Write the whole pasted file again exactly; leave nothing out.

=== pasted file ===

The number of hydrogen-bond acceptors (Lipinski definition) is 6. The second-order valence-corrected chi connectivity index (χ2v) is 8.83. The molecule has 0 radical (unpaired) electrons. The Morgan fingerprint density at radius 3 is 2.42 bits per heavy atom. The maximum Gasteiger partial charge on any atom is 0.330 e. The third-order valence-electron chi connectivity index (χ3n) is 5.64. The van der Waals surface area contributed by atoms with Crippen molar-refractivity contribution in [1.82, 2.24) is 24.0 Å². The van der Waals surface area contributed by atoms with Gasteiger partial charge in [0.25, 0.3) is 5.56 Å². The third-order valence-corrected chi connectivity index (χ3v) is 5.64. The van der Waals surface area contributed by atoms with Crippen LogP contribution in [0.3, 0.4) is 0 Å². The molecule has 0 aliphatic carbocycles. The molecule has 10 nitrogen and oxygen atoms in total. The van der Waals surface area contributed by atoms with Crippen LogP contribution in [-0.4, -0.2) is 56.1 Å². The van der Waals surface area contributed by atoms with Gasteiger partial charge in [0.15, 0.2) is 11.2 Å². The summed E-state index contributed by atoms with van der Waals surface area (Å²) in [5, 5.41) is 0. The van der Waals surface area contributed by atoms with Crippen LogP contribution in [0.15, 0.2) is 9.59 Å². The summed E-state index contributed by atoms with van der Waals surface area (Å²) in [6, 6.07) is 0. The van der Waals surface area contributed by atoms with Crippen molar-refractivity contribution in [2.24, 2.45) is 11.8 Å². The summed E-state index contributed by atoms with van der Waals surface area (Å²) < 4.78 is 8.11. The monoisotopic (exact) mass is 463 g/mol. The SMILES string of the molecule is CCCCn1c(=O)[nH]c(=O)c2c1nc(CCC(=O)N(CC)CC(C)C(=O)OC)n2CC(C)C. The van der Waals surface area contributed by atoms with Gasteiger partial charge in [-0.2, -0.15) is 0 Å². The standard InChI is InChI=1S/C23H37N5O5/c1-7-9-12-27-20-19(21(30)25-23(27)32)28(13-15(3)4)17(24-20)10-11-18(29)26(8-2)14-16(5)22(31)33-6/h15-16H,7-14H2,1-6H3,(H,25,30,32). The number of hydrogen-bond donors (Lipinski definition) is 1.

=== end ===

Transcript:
The number of hydrogen-bond acceptors (Lipinski definition) is 6. The second-order valence-corrected chi connectivity index (χ2v) is 8.83. The molecule has 0 radical (unpaired) electrons. The Morgan fingerprint density at radius 3 is 2.42 bits per heavy atom. The maximum Gasteiger partial charge on any atom is 0.330 e. The third-order valence-electron chi connectivity index (χ3n) is 5.64. The van der Waals surface area contributed by atoms with Crippen molar-refractivity contribution in [1.82, 2.24) is 24.0 Å². The van der Waals surface area contributed by atoms with Gasteiger partial charge in [0.25, 0.3) is 5.56 Å². The third-order valence-corrected chi connectivity index (χ3v) is 5.64. The van der Waals surface area contributed by atoms with Crippen LogP contribution in [0.3, 0.4) is 0 Å². The molecule has 0 aliphatic carbocycles. The molecule has 10 nitrogen and oxygen atoms in total. The van der Waals surface area contributed by atoms with Crippen LogP contribution in [-0.4, -0.2) is 56.1 Å². The van der Waals surface area contributed by atoms with Gasteiger partial charge in [0.15, 0.2) is 11.2 Å². The summed E-state index contributed by atoms with van der Waals surface area (Å²) in [5, 5.41) is 0. The van der Waals surface area contributed by atoms with Crippen LogP contribution in [0.15, 0.2) is 9.59 Å². The summed E-state index contributed by atoms with van der Waals surface area (Å²) in [6, 6.07) is 0. The van der Waals surface area contributed by atoms with Crippen molar-refractivity contribution in [2.24, 2.45) is 11.8 Å². The summed E-state index contributed by atoms with van der Waals surface area (Å²) < 4.78 is 8.11. The monoisotopic (exact) mass is 463 g/mol. The SMILES string of the molecule is CCCCn1c(=O)[nH]c(=O)c2c1nc(CCC(=O)N(CC)CC(C)C(=O)OC)n2CC(C)C. The van der Waals surface area contributed by atoms with Gasteiger partial charge in [-0.2, -0.15) is 0 Å². The standard InChI is InChI=1S/C23H37N5O5/c1-7-9-12-27-20-19(21(30)25-23(27)32)28(13-15(3)4)17(24-20)10-11-18(29)26(8-2)14-16(5)22(31)33-6/h15-16H,7-14H2,1-6H3,(H,25,30,32). The number of hydrogen-bond donors (Lipinski definition) is 1.